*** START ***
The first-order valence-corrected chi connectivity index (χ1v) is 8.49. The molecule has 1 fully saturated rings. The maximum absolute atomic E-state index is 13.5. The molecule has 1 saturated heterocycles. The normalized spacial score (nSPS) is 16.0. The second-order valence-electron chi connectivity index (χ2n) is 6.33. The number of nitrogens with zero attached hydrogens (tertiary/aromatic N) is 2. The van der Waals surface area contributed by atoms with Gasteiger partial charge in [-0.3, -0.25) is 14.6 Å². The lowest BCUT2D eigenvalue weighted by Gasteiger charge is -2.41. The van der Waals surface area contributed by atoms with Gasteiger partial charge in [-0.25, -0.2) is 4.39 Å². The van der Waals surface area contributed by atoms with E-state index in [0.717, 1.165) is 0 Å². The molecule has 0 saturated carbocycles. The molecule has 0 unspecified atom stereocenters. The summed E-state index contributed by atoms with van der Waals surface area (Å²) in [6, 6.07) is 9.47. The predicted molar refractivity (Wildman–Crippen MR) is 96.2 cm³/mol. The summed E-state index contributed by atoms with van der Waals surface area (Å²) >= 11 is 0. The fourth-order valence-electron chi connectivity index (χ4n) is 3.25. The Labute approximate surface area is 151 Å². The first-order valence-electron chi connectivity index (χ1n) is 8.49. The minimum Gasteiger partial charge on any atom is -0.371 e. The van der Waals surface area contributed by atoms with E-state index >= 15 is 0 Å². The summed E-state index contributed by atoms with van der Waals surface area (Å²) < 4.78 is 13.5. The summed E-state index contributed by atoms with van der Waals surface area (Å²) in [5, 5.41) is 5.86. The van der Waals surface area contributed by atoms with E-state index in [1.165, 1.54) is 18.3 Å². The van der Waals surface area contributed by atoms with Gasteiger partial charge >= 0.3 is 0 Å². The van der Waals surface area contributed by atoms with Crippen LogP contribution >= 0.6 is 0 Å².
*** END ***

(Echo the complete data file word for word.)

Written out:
The first-order valence-corrected chi connectivity index (χ1v) is 8.49. The molecule has 1 fully saturated rings. The maximum absolute atomic E-state index is 13.5. The molecule has 1 saturated heterocycles. The normalized spacial score (nSPS) is 16.0. The second-order valence-electron chi connectivity index (χ2n) is 6.33. The number of nitrogens with zero attached hydrogens (tertiary/aromatic N) is 2. The van der Waals surface area contributed by atoms with Gasteiger partial charge in [-0.3, -0.25) is 14.6 Å². The lowest BCUT2D eigenvalue weighted by Gasteiger charge is -2.41. The van der Waals surface area contributed by atoms with Gasteiger partial charge in [-0.25, -0.2) is 4.39 Å². The van der Waals surface area contributed by atoms with E-state index in [0.717, 1.165) is 0 Å². The molecule has 0 saturated carbocycles. The molecule has 0 unspecified atom stereocenters. The summed E-state index contributed by atoms with van der Waals surface area (Å²) in [6, 6.07) is 9.47. The predicted molar refractivity (Wildman–Crippen MR) is 96.2 cm³/mol. The summed E-state index contributed by atoms with van der Waals surface area (Å²) >= 11 is 0. The fourth-order valence-electron chi connectivity index (χ4n) is 3.25. The Labute approximate surface area is 151 Å². The first-order valence-electron chi connectivity index (χ1n) is 8.49. The minimum Gasteiger partial charge on any atom is -0.371 e. The van der Waals surface area contributed by atoms with E-state index >= 15 is 0 Å². The summed E-state index contributed by atoms with van der Waals surface area (Å²) < 4.78 is 13.5. The summed E-state index contributed by atoms with van der Waals surface area (Å²) in [5, 5.41) is 5.86. The van der Waals surface area contributed by atoms with E-state index in [1.165, 1.54) is 18.3 Å². The van der Waals surface area contributed by atoms with Gasteiger partial charge >= 0.3 is 0 Å². The van der Waals surface area contributed by atoms with Crippen LogP contribution >= 0.6 is 0 Å².